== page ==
Tuesday night. We’ve just heard from the doctor that Brooke isn’t to go home tomorrow morning, Wednesday, as we’d begun to celebrate, but will be required to stay in until the following Monday in order to make sure that training of our staff concerning the pacer and the ventilator (which he uses at night) is adequate and, presumably, that his condition is otherwise good enough for discharge.
This is a major disappointment—we were both psyched and ready to go forward, and even though it means an immense change in our lives, we were ardently looking forward to it.
We’ve talked about this delay. Of course we’re disappointed—but we know in our heart of hearts, as the saying goes, that the doctor is right: despite all the dedicated training that’s been going on, not everyone working for us knows how to avoid disrupting the pacer, knows how to inflate the cough during CoughAssist, knows how to use the vent correctly. Brooke’s sense of security seems adequate for coming home; but we know that’s not all that’s at issue.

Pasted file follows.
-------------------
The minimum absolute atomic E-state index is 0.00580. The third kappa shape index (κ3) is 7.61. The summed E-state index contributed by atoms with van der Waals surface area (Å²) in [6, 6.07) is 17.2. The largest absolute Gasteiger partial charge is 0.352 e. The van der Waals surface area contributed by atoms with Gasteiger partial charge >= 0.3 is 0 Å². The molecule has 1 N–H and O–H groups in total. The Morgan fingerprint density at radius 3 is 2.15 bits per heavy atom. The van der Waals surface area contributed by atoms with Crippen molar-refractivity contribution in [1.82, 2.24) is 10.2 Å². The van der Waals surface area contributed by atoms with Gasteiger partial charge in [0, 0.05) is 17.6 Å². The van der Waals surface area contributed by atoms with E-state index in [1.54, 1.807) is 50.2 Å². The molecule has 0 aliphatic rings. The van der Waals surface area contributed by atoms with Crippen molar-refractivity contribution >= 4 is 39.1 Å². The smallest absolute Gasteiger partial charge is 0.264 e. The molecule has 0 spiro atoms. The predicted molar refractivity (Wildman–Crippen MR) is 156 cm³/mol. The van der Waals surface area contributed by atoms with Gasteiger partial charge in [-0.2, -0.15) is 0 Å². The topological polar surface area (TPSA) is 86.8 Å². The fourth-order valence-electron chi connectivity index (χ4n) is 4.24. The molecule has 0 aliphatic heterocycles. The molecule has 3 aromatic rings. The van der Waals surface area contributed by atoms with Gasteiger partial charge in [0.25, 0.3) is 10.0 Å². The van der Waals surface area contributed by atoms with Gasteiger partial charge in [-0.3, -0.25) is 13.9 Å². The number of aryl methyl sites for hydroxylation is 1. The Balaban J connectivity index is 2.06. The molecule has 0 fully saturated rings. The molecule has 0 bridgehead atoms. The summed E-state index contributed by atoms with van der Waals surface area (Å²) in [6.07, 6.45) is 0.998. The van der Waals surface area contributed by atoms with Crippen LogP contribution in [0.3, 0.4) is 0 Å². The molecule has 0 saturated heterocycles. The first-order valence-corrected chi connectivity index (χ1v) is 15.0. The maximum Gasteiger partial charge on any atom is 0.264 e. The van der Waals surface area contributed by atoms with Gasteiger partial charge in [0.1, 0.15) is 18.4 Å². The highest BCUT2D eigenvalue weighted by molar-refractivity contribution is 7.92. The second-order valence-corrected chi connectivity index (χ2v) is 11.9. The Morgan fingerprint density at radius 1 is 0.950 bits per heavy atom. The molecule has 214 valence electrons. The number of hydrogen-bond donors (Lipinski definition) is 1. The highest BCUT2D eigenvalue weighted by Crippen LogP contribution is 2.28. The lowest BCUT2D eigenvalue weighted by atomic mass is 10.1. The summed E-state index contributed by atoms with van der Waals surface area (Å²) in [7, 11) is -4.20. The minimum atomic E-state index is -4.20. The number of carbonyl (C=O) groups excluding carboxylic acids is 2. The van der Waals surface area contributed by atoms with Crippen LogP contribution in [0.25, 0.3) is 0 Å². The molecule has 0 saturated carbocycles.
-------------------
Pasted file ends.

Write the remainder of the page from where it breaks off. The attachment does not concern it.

We know there are risks in coming home, where we can’t have professional care all the time. These are risks that Brooke is willing to take; we just don’t want them to be quite as big as the doctor suggests they could be. Thus we’re grateful for someone who’s eager to make sure this goes right, even if it does take a substantially longer time.
Get it right. Not so fast. Monday will be soon enough for now.